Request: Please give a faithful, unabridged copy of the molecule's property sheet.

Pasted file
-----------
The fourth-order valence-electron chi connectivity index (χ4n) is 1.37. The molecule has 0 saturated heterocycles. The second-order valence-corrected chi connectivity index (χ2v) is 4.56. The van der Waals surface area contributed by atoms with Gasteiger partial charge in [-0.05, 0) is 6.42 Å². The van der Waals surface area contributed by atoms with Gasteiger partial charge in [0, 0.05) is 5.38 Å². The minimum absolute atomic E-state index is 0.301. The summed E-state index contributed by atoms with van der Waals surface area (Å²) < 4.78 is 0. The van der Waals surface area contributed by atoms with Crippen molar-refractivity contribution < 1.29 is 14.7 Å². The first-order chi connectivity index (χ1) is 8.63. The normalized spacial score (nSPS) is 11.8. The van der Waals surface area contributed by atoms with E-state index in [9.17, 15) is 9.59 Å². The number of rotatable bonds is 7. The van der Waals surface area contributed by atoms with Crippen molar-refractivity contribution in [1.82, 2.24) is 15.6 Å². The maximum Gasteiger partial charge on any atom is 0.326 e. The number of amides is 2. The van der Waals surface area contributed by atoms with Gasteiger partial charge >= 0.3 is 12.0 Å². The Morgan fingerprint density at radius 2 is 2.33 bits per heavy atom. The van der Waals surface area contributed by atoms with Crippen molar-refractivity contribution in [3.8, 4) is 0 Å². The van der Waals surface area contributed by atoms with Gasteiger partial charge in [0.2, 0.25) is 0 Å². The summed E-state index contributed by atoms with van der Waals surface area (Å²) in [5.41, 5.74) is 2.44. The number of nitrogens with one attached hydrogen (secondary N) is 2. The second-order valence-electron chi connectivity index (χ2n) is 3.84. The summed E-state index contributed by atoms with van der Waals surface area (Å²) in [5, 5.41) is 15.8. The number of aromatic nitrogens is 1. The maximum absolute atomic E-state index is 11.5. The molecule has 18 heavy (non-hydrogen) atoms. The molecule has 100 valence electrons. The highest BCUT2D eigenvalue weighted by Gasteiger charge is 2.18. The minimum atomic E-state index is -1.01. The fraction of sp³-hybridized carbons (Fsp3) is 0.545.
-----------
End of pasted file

The fourth-order valence-electron chi connectivity index (χ4n) is 1.37. The molecule has 0 saturated heterocycles. The second-order valence-corrected chi connectivity index (χ2v) is 4.56. The van der Waals surface area contributed by atoms with Gasteiger partial charge in [-0.05, 0) is 6.42 Å². The van der Waals surface area contributed by atoms with Gasteiger partial charge in [0, 0.05) is 5.38 Å². The minimum absolute atomic E-state index is 0.301. The summed E-state index contributed by atoms with van der Waals surface area (Å²) < 4.78 is 0. The van der Waals surface area contributed by atoms with Crippen molar-refractivity contribution < 1.29 is 14.7 Å². The first-order chi connectivity index (χ1) is 8.63. The normalized spacial score (nSPS) is 11.8. The van der Waals surface area contributed by atoms with E-state index in [9.17, 15) is 9.59 Å². The number of rotatable bonds is 7. The van der Waals surface area contributed by atoms with Crippen molar-refractivity contribution in [1.82, 2.24) is 15.6 Å². The maximum Gasteiger partial charge on any atom is 0.326 e. The number of amides is 2. The van der Waals surface area contributed by atoms with Gasteiger partial charge >= 0.3 is 12.0 Å². The Morgan fingerprint density at radius 2 is 2.33 bits per heavy atom. The van der Waals surface area contributed by atoms with Crippen molar-refractivity contribution in [3.8, 4) is 0 Å². The van der Waals surface area contributed by atoms with Gasteiger partial charge in [0.2, 0.25) is 0 Å². The summed E-state index contributed by atoms with van der Waals surface area (Å²) in [5.41, 5.74) is 2.44. The number of nitrogens with one attached hydrogen (secondary N) is 2. The second-order valence-electron chi connectivity index (χ2n) is 3.84. The summed E-state index contributed by atoms with van der Waals surface area (Å²) in [5, 5.41) is 15.8. The number of aromatic nitrogens is 1. The maximum absolute atomic E-state index is 11.5. The molecule has 18 heavy (non-hydrogen) atoms. The molecule has 100 valence electrons. The highest BCUT2D eigenvalue weighted by Gasteiger charge is 2.18. The minimum atomic E-state index is -1.01. The fraction of sp³-hybridized carbons (Fsp3) is 0.545.